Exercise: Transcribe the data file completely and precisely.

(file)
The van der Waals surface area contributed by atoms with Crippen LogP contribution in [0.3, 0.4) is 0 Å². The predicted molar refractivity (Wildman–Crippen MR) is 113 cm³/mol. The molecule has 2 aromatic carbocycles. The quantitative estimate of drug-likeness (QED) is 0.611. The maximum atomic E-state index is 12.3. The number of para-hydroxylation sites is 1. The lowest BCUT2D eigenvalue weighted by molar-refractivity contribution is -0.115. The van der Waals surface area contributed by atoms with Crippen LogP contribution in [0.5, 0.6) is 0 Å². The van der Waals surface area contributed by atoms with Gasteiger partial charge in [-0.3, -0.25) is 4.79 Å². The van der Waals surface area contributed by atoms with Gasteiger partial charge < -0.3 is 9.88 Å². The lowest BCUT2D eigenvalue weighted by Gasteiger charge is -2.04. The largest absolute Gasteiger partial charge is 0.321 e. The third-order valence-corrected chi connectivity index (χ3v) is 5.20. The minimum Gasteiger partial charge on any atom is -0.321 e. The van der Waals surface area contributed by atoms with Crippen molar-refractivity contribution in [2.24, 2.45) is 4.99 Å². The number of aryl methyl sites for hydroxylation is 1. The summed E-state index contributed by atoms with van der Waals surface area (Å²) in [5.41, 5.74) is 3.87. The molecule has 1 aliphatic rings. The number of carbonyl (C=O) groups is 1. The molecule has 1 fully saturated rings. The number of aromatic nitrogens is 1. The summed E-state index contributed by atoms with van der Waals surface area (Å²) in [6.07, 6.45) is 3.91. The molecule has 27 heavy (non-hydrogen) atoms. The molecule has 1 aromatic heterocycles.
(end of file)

The van der Waals surface area contributed by atoms with Crippen LogP contribution in [0.3, 0.4) is 0 Å². The predicted molar refractivity (Wildman–Crippen MR) is 113 cm³/mol. The molecule has 2 aromatic carbocycles. The quantitative estimate of drug-likeness (QED) is 0.611. The maximum atomic E-state index is 12.3. The number of para-hydroxylation sites is 1. The lowest BCUT2D eigenvalue weighted by molar-refractivity contribution is -0.115. The van der Waals surface area contributed by atoms with Crippen LogP contribution in [0.5, 0.6) is 0 Å². The van der Waals surface area contributed by atoms with Gasteiger partial charge in [-0.3, -0.25) is 4.79 Å². The van der Waals surface area contributed by atoms with Gasteiger partial charge < -0.3 is 9.88 Å². The lowest BCUT2D eigenvalue weighted by Gasteiger charge is -2.04. The largest absolute Gasteiger partial charge is 0.321 e. The third-order valence-corrected chi connectivity index (χ3v) is 5.20. The minimum Gasteiger partial charge on any atom is -0.321 e. The van der Waals surface area contributed by atoms with Crippen molar-refractivity contribution in [2.24, 2.45) is 4.99 Å². The number of aryl methyl sites for hydroxylation is 1. The summed E-state index contributed by atoms with van der Waals surface area (Å²) in [5.41, 5.74) is 3.87. The molecule has 1 aliphatic rings. The number of carbonyl (C=O) groups is 1. The molecule has 1 fully saturated rings. The number of aromatic nitrogens is 1. The summed E-state index contributed by atoms with van der Waals surface area (Å²) in [6.07, 6.45) is 3.91. The molecule has 27 heavy (non-hydrogen) atoms. The molecule has 1 aromatic heterocycles.